This information has been prepared by IG, a trading name of IG Markets Limited. In addition to the disclaimer below, the material on this page does not contain a record of our trading prices, or an offer of, or solicitation for, a transaction in any financial instrument. IG accepts no responsibility for any use that may be made of these comments and for any consequences that result. No representation or warranty is given as to the accuracy or completeness of this information. Consequently any person acting on it does so entirely at their own risk. Any research provided does not have regard to the specific investment objectives, financial situation and needs of any specific person who may receive it. It has not been prepared in accordance with legal requirements designed to promote the independence of investment research and as such is considered to be a marketing communication. Although we are not specifically constrained from dealing ahead of our recommendations we do not seek to take advantage of them before they are provided to our clients. See full non-independent research disclaimer and quarterly summary.
Amazon was hit by a major data breach that led to customers names and email addresses becoming visible on its site days before its Black Friday sale.
It is unclear how many accounts were impacted by the breach, with the online retailer not willing to provide any breakdown as to the how widespread the issue was.
The company claims that the leak was not the result of a hack of its website or IT systems, but rather a mishap that unintentionally led to customers personal information being visible on its site.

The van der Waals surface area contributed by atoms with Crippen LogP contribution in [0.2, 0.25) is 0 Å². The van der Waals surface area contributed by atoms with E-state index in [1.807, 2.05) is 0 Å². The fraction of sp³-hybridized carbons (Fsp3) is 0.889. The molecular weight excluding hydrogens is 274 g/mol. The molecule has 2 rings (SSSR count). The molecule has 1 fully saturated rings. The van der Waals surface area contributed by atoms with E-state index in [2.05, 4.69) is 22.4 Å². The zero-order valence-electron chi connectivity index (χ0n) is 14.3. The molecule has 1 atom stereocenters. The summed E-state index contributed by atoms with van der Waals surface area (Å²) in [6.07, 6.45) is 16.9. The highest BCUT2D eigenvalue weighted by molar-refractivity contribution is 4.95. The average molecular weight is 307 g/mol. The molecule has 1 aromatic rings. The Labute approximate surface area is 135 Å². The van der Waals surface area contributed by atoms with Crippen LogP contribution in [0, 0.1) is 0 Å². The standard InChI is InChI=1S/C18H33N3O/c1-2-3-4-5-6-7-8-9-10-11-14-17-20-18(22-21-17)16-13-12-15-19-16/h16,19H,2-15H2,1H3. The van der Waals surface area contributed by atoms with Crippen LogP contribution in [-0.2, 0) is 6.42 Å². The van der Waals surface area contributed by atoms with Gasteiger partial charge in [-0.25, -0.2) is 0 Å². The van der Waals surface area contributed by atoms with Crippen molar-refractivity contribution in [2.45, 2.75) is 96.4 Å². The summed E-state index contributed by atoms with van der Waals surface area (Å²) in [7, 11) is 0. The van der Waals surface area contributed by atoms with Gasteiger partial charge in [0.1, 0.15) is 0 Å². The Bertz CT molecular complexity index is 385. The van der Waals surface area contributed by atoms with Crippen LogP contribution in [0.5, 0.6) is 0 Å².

‘We have fixed the issue and informed customers who may have been impacted,’ Amazon said in a short statement.
Amazon notifies customers of breach
Following the incident, Amazon sent an email to those impacted by the data breach, explaining that the issue has since been rectified.
‘Our website inadvertently disclosed your email address or name and email address due to a technical error,’ the email read. ‘The issue has been fixed. This is not a result of anything you have done, and there is no need for you to change your password or take any other action. The impacted customers have been contacted.’
‘Amazon takes all security-related matters very seriously and your account security is our top priority. We have policies and security measures in place to ensure that your personal information remains secure,’ it added.
The UK Information Commissioner’s Office, which upholds information rights and regulates companies like Amazon, announced that it is looking into the issue.
Black Friday sale
In the US, Black Friday has been around for some time and refers the day after Thanksgiving sales that sees retailers offer massive discounts in the run up to Christmas.
In recent years, Black Friday has made its way to the UK and other parts of the world, with retailers using it to gives sales figures a boost.
Companies including Argos, Currys PC World and even British Airways all have announced Black Friday sales in a bid to entice consumers of their hard-earned cash.
In October, the Office of National Statistics announced that sales volumes in the UK had declined by 0.8%, far worse than the 0.4% that many analysts had expected.
The news is cause for concern for investors in the retail market, as it signals that the UK economy is beginning to show signs of slowing.